2. Money––dueling over dollars. Financial feuds, whether about making money, spending it, using it the way you want it, managing it (or not)?are volatile topics for many couples. Money may be a valid concern, however, money is usually only the surface subject of the argument. Money is powerfully symbolic of many things depending on the individual. These fights often mask issues of self-worth, values, or a sense of security. They can stem from a desire to be appreciated, unmet desires such as keeping up with the Joneses, or hunger for social affirmation. We all want to be loved, and we easily make the mistake of equating enough money with enough love.
3. Sexual dissatisfaction. Do any of these sound familiar? "You are never in the mood!" "You’re always in the mood." "You’re just going through the motions." "You don’t find me attractive anymore." "You only touch me when you want sex." "You never initiate sex." Fights like this are common and are about more than sexual intimacy. Unlock these fights and you’ll find valuable information about how to have better intercourse in all ways, making the relationship, as well as the sex, better.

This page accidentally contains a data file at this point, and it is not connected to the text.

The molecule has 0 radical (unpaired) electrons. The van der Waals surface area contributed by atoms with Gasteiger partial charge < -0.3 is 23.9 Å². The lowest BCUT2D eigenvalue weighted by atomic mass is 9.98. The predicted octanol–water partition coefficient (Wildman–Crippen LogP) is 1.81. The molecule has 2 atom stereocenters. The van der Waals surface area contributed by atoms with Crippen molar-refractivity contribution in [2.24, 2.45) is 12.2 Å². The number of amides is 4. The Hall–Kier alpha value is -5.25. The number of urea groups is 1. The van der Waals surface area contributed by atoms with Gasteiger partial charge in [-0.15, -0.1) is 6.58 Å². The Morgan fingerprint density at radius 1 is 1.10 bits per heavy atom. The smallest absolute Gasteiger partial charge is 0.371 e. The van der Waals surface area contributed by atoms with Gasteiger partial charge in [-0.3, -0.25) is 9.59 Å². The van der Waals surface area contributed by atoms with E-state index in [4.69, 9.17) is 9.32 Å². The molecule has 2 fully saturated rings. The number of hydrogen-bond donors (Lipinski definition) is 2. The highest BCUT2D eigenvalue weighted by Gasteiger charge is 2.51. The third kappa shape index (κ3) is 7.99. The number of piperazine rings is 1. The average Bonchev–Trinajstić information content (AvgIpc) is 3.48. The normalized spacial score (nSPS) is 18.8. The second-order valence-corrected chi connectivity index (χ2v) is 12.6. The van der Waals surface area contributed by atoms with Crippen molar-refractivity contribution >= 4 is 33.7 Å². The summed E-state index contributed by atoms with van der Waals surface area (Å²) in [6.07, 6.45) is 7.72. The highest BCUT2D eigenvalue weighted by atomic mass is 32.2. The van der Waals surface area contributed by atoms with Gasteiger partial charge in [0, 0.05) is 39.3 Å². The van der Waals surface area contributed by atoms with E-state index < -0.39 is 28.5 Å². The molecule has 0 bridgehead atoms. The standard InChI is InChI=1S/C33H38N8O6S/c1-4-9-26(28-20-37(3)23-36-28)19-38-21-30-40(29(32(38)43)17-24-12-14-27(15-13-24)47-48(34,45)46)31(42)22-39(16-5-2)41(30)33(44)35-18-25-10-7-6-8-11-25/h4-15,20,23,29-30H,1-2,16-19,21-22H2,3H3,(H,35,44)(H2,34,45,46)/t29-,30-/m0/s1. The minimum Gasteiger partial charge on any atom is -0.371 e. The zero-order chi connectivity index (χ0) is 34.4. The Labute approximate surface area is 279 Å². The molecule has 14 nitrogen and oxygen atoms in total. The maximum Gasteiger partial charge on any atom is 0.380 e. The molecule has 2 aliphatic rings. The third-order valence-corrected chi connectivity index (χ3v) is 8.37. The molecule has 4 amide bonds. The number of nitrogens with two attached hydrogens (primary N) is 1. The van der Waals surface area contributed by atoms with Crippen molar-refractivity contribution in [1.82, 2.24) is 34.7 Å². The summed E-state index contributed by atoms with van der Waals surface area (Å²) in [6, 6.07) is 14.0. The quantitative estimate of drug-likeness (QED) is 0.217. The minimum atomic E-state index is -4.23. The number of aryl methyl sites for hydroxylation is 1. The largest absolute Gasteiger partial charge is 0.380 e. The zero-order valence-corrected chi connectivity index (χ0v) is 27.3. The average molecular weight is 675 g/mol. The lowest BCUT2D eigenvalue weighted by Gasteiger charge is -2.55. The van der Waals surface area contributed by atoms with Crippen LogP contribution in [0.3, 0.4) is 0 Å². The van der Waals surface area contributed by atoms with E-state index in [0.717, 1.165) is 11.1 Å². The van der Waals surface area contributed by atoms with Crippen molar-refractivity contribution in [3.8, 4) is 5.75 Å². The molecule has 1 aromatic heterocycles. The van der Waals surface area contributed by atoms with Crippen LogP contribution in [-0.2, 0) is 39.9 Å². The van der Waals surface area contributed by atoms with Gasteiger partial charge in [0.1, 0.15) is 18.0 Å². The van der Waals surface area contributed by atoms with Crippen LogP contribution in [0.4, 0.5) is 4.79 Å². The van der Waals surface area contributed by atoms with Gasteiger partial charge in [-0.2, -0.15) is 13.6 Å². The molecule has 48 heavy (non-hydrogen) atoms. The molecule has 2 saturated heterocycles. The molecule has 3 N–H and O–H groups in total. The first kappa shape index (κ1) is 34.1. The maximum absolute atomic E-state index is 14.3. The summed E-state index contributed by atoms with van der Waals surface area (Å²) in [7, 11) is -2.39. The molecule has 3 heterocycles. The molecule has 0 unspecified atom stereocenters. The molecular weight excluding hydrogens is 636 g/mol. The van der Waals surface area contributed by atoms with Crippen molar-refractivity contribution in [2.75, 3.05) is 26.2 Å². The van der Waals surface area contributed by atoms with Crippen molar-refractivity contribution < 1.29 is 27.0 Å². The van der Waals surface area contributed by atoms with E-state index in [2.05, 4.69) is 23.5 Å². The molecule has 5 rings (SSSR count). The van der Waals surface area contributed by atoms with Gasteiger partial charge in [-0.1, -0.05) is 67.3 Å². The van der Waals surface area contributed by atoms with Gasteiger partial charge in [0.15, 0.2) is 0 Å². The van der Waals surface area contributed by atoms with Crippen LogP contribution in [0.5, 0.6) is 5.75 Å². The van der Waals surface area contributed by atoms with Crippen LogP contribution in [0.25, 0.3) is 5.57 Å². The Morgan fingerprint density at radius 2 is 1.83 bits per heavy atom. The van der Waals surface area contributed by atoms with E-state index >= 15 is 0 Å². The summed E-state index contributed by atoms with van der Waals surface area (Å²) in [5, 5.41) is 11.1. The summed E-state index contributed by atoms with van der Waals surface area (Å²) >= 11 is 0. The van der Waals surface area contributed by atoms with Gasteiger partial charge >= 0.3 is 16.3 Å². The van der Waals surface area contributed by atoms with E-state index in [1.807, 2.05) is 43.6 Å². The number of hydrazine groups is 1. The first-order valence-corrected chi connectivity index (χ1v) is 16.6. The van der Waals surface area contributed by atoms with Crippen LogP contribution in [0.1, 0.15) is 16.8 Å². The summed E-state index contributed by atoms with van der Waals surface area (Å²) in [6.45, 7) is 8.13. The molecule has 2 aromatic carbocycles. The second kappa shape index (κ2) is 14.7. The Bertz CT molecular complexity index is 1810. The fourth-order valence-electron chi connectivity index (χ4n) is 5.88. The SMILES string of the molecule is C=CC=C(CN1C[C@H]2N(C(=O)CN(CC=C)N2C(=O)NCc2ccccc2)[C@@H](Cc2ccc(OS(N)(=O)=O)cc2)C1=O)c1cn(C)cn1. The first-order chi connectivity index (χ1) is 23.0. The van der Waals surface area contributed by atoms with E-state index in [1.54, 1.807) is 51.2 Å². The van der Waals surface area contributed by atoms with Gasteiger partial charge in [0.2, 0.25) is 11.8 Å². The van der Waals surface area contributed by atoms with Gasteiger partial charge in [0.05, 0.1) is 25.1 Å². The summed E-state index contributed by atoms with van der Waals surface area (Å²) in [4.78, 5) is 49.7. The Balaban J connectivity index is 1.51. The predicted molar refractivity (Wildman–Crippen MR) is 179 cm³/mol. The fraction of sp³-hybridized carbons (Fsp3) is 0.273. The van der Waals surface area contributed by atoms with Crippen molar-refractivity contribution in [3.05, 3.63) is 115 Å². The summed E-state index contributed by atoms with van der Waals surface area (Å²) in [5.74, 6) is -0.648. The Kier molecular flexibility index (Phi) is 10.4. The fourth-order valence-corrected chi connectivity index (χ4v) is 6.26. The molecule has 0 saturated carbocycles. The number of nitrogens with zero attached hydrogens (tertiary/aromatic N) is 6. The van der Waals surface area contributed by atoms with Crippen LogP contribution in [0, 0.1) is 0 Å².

Adult sexual needs are often secondary to unmet developmental needs. We often have much younger, pre-sexual needs to be affirmed, seen, known, and cared about. Meeting these deeper needs often makes you feel much closer, which often leads to more satisfying sex. Rather than just using sex to get close, you express your closeness sexually. Getting to your submerged yearnings deepens your intimacy and takes the conversation beyond the number of times you do it weekly, which tends to go up when couples argue productively together without necessarily focusing on it or keeping score.